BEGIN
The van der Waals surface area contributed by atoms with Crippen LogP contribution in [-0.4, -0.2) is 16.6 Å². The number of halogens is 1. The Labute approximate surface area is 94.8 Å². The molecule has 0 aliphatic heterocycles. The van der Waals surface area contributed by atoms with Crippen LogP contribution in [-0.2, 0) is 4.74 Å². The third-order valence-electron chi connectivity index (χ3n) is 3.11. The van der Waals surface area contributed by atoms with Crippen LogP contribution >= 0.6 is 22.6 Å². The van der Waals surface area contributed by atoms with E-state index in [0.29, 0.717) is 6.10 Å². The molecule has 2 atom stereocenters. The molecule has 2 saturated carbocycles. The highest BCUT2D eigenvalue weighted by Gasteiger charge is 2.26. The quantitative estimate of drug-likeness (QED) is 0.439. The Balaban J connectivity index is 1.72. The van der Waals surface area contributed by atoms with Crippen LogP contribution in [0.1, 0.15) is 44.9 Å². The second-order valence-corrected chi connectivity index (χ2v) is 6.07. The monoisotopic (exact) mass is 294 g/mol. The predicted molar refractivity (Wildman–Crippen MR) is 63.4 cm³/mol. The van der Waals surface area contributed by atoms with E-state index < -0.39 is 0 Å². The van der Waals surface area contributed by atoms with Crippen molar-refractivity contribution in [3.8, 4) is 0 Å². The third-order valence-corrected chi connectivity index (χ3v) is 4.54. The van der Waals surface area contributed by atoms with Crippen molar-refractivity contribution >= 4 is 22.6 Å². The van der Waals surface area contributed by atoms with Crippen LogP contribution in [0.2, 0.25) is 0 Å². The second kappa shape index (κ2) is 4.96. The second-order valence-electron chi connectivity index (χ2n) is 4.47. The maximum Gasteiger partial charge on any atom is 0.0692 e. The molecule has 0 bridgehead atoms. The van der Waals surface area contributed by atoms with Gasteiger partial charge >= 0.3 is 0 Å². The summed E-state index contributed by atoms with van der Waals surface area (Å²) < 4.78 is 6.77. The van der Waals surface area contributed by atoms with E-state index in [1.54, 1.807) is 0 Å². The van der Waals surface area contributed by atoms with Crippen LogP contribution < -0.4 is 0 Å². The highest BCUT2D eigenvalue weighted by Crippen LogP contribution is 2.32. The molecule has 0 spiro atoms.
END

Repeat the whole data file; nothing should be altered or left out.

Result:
The van der Waals surface area contributed by atoms with Crippen LogP contribution in [-0.4, -0.2) is 16.6 Å². The number of halogens is 1. The Labute approximate surface area is 94.8 Å². The molecule has 0 aliphatic heterocycles. The van der Waals surface area contributed by atoms with Crippen LogP contribution in [-0.2, 0) is 4.74 Å². The third-order valence-electron chi connectivity index (χ3n) is 3.11. The van der Waals surface area contributed by atoms with Crippen LogP contribution >= 0.6 is 22.6 Å². The van der Waals surface area contributed by atoms with E-state index in [0.29, 0.717) is 6.10 Å². The molecule has 2 atom stereocenters. The molecule has 2 saturated carbocycles. The highest BCUT2D eigenvalue weighted by Gasteiger charge is 2.26. The quantitative estimate of drug-likeness (QED) is 0.439. The Balaban J connectivity index is 1.72. The van der Waals surface area contributed by atoms with Crippen LogP contribution in [0.1, 0.15) is 44.9 Å². The second-order valence-corrected chi connectivity index (χ2v) is 6.07. The monoisotopic (exact) mass is 294 g/mol. The predicted molar refractivity (Wildman–Crippen MR) is 63.4 cm³/mol. The van der Waals surface area contributed by atoms with E-state index < -0.39 is 0 Å². The van der Waals surface area contributed by atoms with Crippen molar-refractivity contribution in [3.8, 4) is 0 Å². The third-order valence-corrected chi connectivity index (χ3v) is 4.54. The van der Waals surface area contributed by atoms with Crippen molar-refractivity contribution >= 4 is 22.6 Å². The van der Waals surface area contributed by atoms with Crippen LogP contribution in [0.2, 0.25) is 0 Å². The second kappa shape index (κ2) is 4.96. The second-order valence-electron chi connectivity index (χ2n) is 4.47. The maximum Gasteiger partial charge on any atom is 0.0692 e. The molecule has 0 bridgehead atoms. The van der Waals surface area contributed by atoms with Gasteiger partial charge >= 0.3 is 0 Å². The summed E-state index contributed by atoms with van der Waals surface area (Å²) < 4.78 is 6.77. The van der Waals surface area contributed by atoms with E-state index in [1.54, 1.807) is 0 Å². The van der Waals surface area contributed by atoms with Crippen LogP contribution < -0.4 is 0 Å². The highest BCUT2D eigenvalue weighted by Crippen LogP contribution is 2.32. The molecule has 0 spiro atoms.